Chatwin, inspired by an ancient piece of skin from the extinct mylodon (a giant sloth) that he admired as a child in England, ventures to Patagonia. The book he brought back stretches the boundaries of the travelogue genre, blending reporting, myth, outright tall tales, science, history, and linguistics to form an idiosyncratic stew. While numerous inventions and errors of fact have been discovered in the text, precision here is less valuable than the totality of Chatwin's yarn, which finds room for extended musings about Butch Cassidy and the Sundance Kid, Coleridge's Mariner, Shakespeare's Caliban, and the beauty of the place around him: "There was no sound but the wind, whirring through thorns and whistling through dead grass, and no other sign of life but a hawk, and a black beetle easing over white stones."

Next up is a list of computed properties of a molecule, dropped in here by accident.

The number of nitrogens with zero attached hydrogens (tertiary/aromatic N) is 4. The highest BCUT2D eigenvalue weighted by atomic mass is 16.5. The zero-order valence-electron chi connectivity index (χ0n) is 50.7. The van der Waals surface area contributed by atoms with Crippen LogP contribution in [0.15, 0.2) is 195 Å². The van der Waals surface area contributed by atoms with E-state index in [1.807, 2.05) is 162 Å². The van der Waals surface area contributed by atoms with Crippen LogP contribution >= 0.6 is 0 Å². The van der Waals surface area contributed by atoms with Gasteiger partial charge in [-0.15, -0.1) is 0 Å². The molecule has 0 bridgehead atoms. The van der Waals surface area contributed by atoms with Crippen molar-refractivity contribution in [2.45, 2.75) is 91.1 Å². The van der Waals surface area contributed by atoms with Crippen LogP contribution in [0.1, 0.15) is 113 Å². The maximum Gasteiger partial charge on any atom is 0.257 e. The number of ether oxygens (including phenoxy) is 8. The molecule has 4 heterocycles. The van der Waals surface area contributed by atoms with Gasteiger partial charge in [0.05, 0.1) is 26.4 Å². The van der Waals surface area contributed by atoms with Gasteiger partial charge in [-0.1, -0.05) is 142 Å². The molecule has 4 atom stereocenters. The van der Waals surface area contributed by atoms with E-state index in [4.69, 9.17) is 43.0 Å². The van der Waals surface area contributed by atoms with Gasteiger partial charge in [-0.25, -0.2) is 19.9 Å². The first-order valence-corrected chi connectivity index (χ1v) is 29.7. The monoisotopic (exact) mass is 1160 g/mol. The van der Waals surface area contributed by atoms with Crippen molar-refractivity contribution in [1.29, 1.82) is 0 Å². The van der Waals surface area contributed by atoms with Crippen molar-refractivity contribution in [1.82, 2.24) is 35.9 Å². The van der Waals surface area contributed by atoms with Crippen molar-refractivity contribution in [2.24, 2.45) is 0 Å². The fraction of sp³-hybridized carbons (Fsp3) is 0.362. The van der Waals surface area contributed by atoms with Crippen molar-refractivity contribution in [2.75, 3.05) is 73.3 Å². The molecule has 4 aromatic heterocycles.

Window to: Argentina and Chile.
Frazier takes us to a land of tough farming and hard living, an increasingly overlooked swath of America—running roughly from Montana to Texas—that most people only see from an airplane. Frazier always has an eye on history, but the most stirring encounters happen in the present, as when he meets a Sioux man named Le War Lance, who playfully threatens to scalp him and jeers at shoppers leaving the grocery store with bags full of such exoticisms as pasta: "He took my right wrist and pressed his thumb tightly against my pulse and then spoke a sentence. The sound of Sioux is soft and rippling, like something you might hear through a bead curtain."
Window to: the West